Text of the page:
Time to contact your representatives in congress about NSF Funding!

Many of you who have your research supported by the federal government receive funding from the National Science Foundation. You might receive funds from another agency, like the National Security Agency (the NSA Mathematical Sciences Program entertained a total of 340 research proposals in 2015), but the NSF is the only federal agency with the primary goal of supporting research across the full spectrum of science, technology, engineering and mathematics. And, we’ve just learned that the NSA cannot give any awards this year to individual researchers, so even more demand for funding mathematics research might come to the NSF.

Ever wonder how the NSF gets money to fund our mathematical research and efforts in education in the mathematical sciences? The amount that the NSF has at its disposal to fund research is determined every year, and is done so through the “appropriations” process. While not all members of Congress sit on the committees that draft the bills to provide annual funding (appropriations) for federal government programs, every member of Congress has the opportunity to submit their opinion through “member appropriations requests.” As your members of Congress begin submitting their requests for fiscal year 2018 (FY18), you can encourage them to assign a high priority to the NSF.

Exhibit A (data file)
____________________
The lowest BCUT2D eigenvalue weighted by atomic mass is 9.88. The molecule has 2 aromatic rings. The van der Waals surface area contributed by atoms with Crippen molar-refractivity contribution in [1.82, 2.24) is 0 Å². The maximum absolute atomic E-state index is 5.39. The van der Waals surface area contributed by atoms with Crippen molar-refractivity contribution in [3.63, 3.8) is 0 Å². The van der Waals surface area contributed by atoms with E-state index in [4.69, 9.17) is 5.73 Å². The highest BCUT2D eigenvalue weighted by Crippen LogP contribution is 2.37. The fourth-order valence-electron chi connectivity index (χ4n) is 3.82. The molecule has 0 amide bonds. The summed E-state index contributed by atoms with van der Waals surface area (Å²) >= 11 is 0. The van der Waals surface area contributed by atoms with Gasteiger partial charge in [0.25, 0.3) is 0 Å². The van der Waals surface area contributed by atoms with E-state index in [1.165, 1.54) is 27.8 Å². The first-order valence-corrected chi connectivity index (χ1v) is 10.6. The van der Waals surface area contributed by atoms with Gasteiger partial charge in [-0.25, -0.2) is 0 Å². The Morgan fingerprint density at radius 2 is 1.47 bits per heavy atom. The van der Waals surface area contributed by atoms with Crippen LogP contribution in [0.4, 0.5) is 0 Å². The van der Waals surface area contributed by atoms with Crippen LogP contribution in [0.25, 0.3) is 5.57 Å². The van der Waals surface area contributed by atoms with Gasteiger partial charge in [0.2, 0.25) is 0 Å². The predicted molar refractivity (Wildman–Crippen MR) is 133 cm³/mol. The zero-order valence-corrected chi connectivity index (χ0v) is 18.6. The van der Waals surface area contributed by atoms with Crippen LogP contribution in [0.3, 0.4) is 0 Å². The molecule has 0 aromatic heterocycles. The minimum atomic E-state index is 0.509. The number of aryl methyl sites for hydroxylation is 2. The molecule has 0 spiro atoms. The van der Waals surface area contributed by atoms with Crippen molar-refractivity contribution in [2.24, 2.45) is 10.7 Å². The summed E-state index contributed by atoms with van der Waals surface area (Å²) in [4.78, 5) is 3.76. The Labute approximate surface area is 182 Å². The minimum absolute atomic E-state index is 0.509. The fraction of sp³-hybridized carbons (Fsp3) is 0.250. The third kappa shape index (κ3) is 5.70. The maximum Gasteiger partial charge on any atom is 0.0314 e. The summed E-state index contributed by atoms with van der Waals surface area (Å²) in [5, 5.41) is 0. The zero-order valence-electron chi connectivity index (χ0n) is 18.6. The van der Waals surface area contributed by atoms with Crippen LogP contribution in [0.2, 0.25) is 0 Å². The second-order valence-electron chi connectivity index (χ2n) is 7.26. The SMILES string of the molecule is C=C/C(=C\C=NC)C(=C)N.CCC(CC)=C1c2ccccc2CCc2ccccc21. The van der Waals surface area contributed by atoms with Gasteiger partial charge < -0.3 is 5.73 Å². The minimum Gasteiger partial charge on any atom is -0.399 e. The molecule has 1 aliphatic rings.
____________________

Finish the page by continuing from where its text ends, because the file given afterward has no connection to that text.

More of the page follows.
I work in Washington with the Coalition for National Science Funding, and we have decided to request $8 billion for the NSF for fiscal year 2018. In an effort to keep this post somewhat readable and not terribly long, I will not explain the reasoning here but am always happy to answer questions.

This is the right time to ask the members of your congressional delegation to include funding for the NSF in their FY18 appropriations requests.

There are many federal budget pressures, such as the President’s $54 billion increase for defense funding, and we are concerned that the budget for basic science research (including NSF) will get cut exactly at the time when other countries are increasing investment.